France sees 2010 deficit below target of 8 pct: minister
French Budget Minister Francois Baroin revised the 2010 public deficit estimate lower on Tuesday, forecasting that it would come below the 8.0 percent of output targeted by the government.
"We can say today that we will below 8.0 percent ... by the end of the year, which means that the step to be taken next year ... will be less high than expected," Baroin said on RTL radio.
"It would be premature to say that it will fall to 7.8 percent, 7.9 percent, but it will be below 8.0 percent," he added.
The French government has set a target of cutting the gap in the public finances from 8.0 percent of gross domestic product this year to 6.0 percent next year.
The deficit hit a record 7.5 percent last year as tax revenues collapsed and spending soared in the face of the worst post-war economic downturn.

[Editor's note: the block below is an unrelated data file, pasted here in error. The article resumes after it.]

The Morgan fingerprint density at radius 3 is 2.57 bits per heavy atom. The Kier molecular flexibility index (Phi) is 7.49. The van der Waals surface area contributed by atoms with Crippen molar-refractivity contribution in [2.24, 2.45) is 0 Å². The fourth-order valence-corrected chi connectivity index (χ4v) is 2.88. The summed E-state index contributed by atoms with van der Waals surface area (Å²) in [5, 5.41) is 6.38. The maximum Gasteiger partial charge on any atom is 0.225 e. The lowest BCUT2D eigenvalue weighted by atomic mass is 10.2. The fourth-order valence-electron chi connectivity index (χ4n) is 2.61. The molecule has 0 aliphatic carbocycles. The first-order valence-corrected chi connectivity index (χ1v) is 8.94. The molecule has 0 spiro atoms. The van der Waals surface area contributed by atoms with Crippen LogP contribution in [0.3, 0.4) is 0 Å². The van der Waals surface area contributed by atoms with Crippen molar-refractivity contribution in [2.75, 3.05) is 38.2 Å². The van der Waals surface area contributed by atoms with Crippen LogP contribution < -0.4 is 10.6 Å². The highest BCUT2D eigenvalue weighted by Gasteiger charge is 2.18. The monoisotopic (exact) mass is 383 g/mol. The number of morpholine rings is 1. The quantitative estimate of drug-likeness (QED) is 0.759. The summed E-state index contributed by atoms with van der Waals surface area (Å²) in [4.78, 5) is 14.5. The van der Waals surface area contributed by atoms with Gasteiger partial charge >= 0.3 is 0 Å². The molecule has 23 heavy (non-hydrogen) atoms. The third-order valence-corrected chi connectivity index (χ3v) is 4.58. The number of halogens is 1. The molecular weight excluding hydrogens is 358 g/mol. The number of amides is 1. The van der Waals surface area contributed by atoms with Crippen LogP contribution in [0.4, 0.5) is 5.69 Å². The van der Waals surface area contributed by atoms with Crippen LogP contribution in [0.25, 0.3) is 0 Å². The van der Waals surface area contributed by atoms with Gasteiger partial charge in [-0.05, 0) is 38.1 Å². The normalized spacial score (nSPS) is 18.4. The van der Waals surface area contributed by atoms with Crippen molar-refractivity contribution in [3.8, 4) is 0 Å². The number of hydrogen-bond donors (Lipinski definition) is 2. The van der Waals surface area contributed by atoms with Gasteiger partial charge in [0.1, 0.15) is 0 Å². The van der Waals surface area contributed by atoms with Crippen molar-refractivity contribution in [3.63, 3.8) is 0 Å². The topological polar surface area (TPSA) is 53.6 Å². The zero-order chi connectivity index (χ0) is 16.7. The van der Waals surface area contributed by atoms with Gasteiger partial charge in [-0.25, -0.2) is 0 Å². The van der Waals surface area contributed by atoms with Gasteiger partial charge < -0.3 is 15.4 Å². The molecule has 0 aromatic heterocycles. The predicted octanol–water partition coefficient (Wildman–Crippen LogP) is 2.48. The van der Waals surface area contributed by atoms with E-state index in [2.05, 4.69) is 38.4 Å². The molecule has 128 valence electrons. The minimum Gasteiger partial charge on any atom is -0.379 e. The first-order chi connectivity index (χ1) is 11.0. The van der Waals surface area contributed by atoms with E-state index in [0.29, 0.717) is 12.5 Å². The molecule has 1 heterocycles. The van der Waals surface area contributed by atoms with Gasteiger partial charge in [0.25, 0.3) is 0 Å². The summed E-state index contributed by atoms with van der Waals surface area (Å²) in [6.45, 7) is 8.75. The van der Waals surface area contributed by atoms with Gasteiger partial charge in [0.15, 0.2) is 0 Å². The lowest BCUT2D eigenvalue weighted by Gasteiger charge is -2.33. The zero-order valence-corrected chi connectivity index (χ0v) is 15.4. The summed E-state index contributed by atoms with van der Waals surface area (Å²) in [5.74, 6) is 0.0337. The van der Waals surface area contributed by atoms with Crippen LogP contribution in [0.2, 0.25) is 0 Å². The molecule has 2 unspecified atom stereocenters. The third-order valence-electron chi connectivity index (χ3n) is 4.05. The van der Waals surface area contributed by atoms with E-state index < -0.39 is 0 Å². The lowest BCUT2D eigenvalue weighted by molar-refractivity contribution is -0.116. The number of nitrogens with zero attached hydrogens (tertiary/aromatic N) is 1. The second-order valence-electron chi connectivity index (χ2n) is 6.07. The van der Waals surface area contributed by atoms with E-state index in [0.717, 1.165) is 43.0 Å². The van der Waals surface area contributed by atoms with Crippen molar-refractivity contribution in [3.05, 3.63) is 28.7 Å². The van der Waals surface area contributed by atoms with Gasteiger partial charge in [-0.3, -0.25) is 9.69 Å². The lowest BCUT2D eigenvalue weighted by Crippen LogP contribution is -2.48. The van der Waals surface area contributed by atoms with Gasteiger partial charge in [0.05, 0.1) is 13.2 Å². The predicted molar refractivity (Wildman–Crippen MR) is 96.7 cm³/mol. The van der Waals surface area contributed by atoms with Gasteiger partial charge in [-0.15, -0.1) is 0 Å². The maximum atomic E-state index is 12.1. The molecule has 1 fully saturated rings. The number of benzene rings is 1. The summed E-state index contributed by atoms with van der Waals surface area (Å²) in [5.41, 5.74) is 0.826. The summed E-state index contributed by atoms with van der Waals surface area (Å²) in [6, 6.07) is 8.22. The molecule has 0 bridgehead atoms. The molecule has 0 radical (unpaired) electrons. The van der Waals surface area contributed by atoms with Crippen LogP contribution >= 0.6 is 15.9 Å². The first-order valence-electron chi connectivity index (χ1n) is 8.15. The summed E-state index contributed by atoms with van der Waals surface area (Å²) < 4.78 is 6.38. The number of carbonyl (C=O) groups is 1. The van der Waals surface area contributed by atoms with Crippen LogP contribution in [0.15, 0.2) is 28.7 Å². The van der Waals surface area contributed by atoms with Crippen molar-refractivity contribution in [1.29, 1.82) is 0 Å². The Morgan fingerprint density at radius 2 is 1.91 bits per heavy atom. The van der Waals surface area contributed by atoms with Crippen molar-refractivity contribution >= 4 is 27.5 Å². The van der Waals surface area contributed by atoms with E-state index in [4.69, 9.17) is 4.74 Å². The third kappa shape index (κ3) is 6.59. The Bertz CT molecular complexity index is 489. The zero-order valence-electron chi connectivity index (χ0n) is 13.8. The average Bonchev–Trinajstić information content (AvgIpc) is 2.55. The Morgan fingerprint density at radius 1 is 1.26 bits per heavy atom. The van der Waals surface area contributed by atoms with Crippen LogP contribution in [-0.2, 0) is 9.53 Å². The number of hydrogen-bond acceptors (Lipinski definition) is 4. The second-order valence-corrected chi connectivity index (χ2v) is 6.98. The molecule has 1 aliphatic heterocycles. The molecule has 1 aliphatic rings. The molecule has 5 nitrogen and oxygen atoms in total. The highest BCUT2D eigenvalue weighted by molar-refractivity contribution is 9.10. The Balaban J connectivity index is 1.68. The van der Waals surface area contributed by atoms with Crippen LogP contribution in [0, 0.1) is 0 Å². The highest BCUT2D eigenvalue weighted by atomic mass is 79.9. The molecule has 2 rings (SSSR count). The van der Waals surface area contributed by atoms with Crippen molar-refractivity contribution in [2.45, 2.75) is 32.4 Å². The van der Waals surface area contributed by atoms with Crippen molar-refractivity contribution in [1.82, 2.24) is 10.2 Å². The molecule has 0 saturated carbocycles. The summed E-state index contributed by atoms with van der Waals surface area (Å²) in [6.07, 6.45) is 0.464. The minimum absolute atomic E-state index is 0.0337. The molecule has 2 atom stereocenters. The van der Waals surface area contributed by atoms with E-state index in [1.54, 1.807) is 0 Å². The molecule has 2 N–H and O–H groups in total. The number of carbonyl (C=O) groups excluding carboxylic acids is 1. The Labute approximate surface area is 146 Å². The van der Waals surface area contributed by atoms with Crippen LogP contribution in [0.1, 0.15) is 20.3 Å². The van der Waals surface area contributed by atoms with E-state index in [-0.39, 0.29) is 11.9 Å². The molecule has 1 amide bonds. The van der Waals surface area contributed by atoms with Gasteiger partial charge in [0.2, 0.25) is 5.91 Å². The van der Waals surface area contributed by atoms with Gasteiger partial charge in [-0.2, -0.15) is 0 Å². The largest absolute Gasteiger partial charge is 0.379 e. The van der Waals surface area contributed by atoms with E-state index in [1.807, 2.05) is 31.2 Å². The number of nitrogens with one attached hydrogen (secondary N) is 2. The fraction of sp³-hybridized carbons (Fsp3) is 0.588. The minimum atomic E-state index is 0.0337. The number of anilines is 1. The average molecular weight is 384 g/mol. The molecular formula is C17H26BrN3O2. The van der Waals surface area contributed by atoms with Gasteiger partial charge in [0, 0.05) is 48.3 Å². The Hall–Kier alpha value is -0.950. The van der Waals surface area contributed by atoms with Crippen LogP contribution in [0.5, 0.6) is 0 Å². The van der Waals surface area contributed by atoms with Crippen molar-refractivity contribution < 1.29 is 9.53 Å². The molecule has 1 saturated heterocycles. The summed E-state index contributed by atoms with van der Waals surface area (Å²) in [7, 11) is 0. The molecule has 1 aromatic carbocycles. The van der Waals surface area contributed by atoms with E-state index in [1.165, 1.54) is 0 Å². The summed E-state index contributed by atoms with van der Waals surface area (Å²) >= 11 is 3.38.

French Prime Minister Francois Fillon estimated on Friday the economy would grow more quickly than expected this year, predicting France would see growth of "at least 1.5 percent" instead of the 1.4 percent previously.
"All the surplus receipts linked to economic activity will be entirely devoted to reducing the country's debt," Baroin said.
EU rules under the Stability and Growth Pact require the public deficit to be no more than 3.0 percent of output, with the intention that in times of growth EU and notably eurozone countries move towards surpluses.
Several members, including France, had difficulty in keeping within the 3.0-percent limit and the effects of the global financial crisis pushed deficits in several countries far beyond the ceiling.
© 2010 AFP